One of the mantras of the race organizers was to “shape what you shred” – as seen on the pictured race plate above.   I can’t emphasize how much I appreciated that this was a core philosophy of the organizers.  I’ve been mountain biking in Jefferson County for five years and not once had I ever participated in a trail maintenance effort, until this year and for this race.  I found the experience to be so rewarding that I regret not doing it sooner.  I’ll be suggesting that this be an activity of every team/group that I’m involved with going forward.  Overall, I’d say everyone involved in this race was a winner, especially the trails!

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Firecracker 50 – My First Endurance Race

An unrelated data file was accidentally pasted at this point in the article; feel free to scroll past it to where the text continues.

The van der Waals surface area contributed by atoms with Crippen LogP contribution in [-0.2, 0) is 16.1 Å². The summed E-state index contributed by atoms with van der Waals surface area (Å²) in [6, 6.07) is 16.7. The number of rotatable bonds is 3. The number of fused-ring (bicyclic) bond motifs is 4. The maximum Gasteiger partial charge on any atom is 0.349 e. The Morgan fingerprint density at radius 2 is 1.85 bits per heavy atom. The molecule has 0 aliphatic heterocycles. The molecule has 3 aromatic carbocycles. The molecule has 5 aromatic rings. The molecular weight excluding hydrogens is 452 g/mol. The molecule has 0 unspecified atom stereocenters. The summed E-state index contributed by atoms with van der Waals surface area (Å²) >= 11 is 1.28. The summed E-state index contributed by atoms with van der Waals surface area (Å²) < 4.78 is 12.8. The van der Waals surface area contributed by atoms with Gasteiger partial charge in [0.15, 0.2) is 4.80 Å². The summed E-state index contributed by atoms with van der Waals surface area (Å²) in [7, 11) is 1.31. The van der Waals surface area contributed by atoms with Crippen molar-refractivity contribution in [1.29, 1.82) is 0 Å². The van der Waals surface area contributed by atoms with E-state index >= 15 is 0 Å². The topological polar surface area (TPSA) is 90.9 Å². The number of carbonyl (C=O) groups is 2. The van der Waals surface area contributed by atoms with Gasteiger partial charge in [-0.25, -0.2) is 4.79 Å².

I was recently talked into racing in the Firecracker 50 mountain bike race in Breckenridge, Colorado on Independence Day.  I was told I would get a fabulous pair of Woolie Boolie socks AND get to ride my bike in the town parade.  Then, if I didn’t get to the cutoff point in time, I’d be sent down the mountain with a beer!  Having never ridden my mountain bike for more than 27 or so miles, I was a little concerned about my ability to actually ride the entire 50 miles (that’s what the 50 in Firecracker 50 represents).  But, I was really excited about the socks, parade, and potential for a beer hand up.  Besides, I can’t think of  a better way to start Independence Day then spending a few hours on the mountain bike.

Terry and I arrived early in Breckenridge on race day.  We went to the race headquarters and picked up socks, t-shirts (bonus!), and race numbers.  Then we returned to the car to suit up and warm up our legs for the race.  The race would be two 25 mile laps with ~4,000 feet of climbing per lap.  My goal was to make it to the aid station before the cutoff time so I would at least have the option to ride the entire second lap, if I thought I was able to do so.